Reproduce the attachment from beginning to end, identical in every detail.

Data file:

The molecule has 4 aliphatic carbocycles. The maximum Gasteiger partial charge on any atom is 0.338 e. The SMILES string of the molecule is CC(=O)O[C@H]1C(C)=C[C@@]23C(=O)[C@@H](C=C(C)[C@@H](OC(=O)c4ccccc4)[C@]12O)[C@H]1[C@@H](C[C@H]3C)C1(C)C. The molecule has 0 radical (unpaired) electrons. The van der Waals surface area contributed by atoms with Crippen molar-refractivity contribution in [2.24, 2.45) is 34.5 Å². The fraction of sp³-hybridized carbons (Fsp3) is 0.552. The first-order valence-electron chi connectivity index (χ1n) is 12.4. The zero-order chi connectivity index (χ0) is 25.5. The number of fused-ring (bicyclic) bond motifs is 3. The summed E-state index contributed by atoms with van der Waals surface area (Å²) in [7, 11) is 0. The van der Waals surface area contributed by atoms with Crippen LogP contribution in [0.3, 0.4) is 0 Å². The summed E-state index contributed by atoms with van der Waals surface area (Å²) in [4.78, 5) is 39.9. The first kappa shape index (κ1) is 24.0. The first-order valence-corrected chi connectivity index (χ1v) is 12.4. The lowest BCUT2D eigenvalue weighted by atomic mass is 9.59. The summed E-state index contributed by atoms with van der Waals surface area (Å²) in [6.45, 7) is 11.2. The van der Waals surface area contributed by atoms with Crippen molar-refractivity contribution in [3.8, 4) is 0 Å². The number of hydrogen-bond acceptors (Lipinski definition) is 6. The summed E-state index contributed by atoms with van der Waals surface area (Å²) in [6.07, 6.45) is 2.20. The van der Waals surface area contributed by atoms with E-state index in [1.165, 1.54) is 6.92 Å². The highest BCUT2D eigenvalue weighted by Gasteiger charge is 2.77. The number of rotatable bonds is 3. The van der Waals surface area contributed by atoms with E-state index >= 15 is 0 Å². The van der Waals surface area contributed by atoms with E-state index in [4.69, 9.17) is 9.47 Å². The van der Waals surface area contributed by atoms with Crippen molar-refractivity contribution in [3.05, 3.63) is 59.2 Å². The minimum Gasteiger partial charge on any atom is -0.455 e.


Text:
The molecule has 4 aliphatic carbocycles. The maximum Gasteiger partial charge on any atom is 0.338 e. The SMILES string of the molecule is CC(=O)O[C@H]1C(C)=C[C@@]23C(=O)[C@@H](C=C(C)[C@@H](OC(=O)c4ccccc4)[C@]12O)[C@H]1[C@@H](C[C@H]3C)C1(C)C. The molecule has 0 radical (unpaired) electrons. The van der Waals surface area contributed by atoms with Crippen molar-refractivity contribution in [2.24, 2.45) is 34.5 Å². The fraction of sp³-hybridized carbons (Fsp3) is 0.552. The first-order valence-electron chi connectivity index (χ1n) is 12.4. The zero-order chi connectivity index (χ0) is 25.5. The number of fused-ring (bicyclic) bond motifs is 3. The summed E-state index contributed by atoms with van der Waals surface area (Å²) in [7, 11) is 0. The van der Waals surface area contributed by atoms with Crippen LogP contribution in [0.3, 0.4) is 0 Å². The summed E-state index contributed by atoms with van der Waals surface area (Å²) in [4.78, 5) is 39.9. The first kappa shape index (κ1) is 24.0. The first-order valence-corrected chi connectivity index (χ1v) is 12.4. The lowest BCUT2D eigenvalue weighted by atomic mass is 9.59. The summed E-state index contributed by atoms with van der Waals surface area (Å²) in [6.45, 7) is 11.2. The van der Waals surface area contributed by atoms with Crippen molar-refractivity contribution in [3.8, 4) is 0 Å². The number of hydrogen-bond acceptors (Lipinski definition) is 6. The summed E-state index contributed by atoms with van der Waals surface area (Å²) in [6.07, 6.45) is 2.20. The van der Waals surface area contributed by atoms with E-state index in [1.165, 1.54) is 6.92 Å². The highest BCUT2D eigenvalue weighted by Gasteiger charge is 2.77. The number of rotatable bonds is 3. The van der Waals surface area contributed by atoms with E-state index >= 15 is 0 Å². The van der Waals surface area contributed by atoms with E-state index in [4.69, 9.17) is 9.47 Å². The van der Waals surface area contributed by atoms with Crippen molar-refractivity contribution in [3.05, 3.63) is 59.2 Å². The minimum Gasteiger partial charge on any atom is -0.455 e.